I wouldn't change platforms either, unless you're planning on doing it commercially and/or have a need to be compatible w/other studios which are running a professional PT rig.

    Reason is a really cool program also, and is VERY easy/intuitive to learn. I went from zero experience to having a finished soundtrack piece for a pretty major company's annual sales meeting in under 5 hours.

    And as Chris said, engineering chops are very important, but what trumps even that is having a great song and knowing how to arrange it.

    Loudboy
     
  5. 70s Rocker

    70s Rocker Overdriven Member Silver Supporting Member

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    Thanks all. I'm very impressed by the responses and the time you took to give me some good input!
     
  6. therigaletto

    therigaletto Member

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    I use Pro Tools 7 and I love it. But if you are doing alot of mastering then one thing to think of is Protools Le does not bounce in real time. I know this wasnt one of your exact questions but I thought I would toss in my 2 cents.

    P.S I love the ease of Reason 3 also! Buy it and love it!
     
  7. covert

    covert Member

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    A very reasonable approach.
    Use what you have till there's a reason to change.
    What you learn will to some degree carry over to any other programs of a similar type. I'm talking about concepts and prcesses, not keyboard shortcuts.
     
  8. justicetones

    justicetones Member

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    100% Agreed. Well put Loudboy. A great song is the most important thing. PERIOD.

    Also, Reason is an awesome program. I also use Ableton LIVE for some things as it is easy and has alot of really easy to use looping features like Reason.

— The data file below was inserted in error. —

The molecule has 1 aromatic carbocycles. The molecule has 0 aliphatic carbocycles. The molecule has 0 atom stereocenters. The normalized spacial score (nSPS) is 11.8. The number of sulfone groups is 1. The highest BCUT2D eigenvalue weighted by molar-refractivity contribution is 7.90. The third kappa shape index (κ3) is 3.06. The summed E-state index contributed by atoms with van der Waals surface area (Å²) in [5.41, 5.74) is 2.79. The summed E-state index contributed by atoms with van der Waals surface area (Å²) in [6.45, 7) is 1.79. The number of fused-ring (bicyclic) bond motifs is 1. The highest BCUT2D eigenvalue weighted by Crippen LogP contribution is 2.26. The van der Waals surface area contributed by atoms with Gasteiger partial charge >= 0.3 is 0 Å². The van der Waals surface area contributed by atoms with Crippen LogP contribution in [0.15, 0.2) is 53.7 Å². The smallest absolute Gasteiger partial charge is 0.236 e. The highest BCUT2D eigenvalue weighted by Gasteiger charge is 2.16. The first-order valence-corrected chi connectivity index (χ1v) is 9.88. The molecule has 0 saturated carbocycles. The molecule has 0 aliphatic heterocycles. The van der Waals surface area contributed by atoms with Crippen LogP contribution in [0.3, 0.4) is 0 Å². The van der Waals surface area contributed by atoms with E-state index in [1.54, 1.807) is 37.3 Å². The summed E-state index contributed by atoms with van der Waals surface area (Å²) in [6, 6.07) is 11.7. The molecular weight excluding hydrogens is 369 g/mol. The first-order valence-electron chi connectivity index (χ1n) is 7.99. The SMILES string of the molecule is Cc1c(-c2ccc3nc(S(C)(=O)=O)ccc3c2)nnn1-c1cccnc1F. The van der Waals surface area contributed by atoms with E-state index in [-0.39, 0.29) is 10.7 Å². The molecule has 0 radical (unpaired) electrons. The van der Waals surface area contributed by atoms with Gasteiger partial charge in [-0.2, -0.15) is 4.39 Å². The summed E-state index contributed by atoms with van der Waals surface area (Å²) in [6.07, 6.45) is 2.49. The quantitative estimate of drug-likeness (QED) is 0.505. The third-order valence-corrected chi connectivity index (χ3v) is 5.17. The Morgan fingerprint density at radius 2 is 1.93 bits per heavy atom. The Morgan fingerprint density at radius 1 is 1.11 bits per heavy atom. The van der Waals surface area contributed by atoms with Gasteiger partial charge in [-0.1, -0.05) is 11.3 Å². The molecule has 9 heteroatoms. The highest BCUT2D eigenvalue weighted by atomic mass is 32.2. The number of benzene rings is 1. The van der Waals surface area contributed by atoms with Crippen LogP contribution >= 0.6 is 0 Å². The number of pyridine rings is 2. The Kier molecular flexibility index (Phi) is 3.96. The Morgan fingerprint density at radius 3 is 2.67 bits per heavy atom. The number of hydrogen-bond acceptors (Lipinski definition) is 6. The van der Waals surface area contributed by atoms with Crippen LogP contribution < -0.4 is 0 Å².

My last thought. Sometimes we can put too much thought into what program to use instead of just making music and having fun.
     
  9. 70s Rocker

    70s Rocker Overdriven Member Silver Supporting Member

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    Your "last thought" is key to my approach. I tend to over-analyze!
    I'm thinking my first song on Sonar (which I haven't used yet) should qualify for a demo. That's just not very realistic.
    For those that have used both, would you dig into Reason first or Sonar? I know one will help with the other, but which is the best to dive into first?
     
  10. GuitslingerTim

    GuitslingerTim Member

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    You should resign yourself to learning Sonar--it's very intuitive and there is plenty of online help available if you have questions. Concentrate on making good music and stop worrying about success--you can't have the latter without the former.
     
  11. MichaelK

    MichaelK Member

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    I agree. Sonar ought to be fine for what you want to do, unless you already don't like it for some reason.
     
  12. 70s Rocker

    70s Rocker Overdriven Member Silver Supporting Member

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    Thanks! I had no preconceived notion either way. I just bought Reason and Sonar and have never opened them. I used WaveLab extensively.

    The only reason I brought it up was the guys at Guitar Center telling me EVERYBODY uses Protools. If that was the case, I'd be willing to go that route instead.

    Since I have Sonar, I'd rather not spend the money - especially given the input here.

    Once again - I very much appreciate the help. I'll dive into Sonar as soon as I catch some free time ... maybe 2007(ha)?
     
  13. dmbandtimmy

    dmbandtimmy Member

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    Can Pro Tools be used with the Firepod ?
     
  14. 70s Rocker

    70s Rocker Overdriven Member Silver Supporting Member

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    No, I understand you have to get one of their interfaces.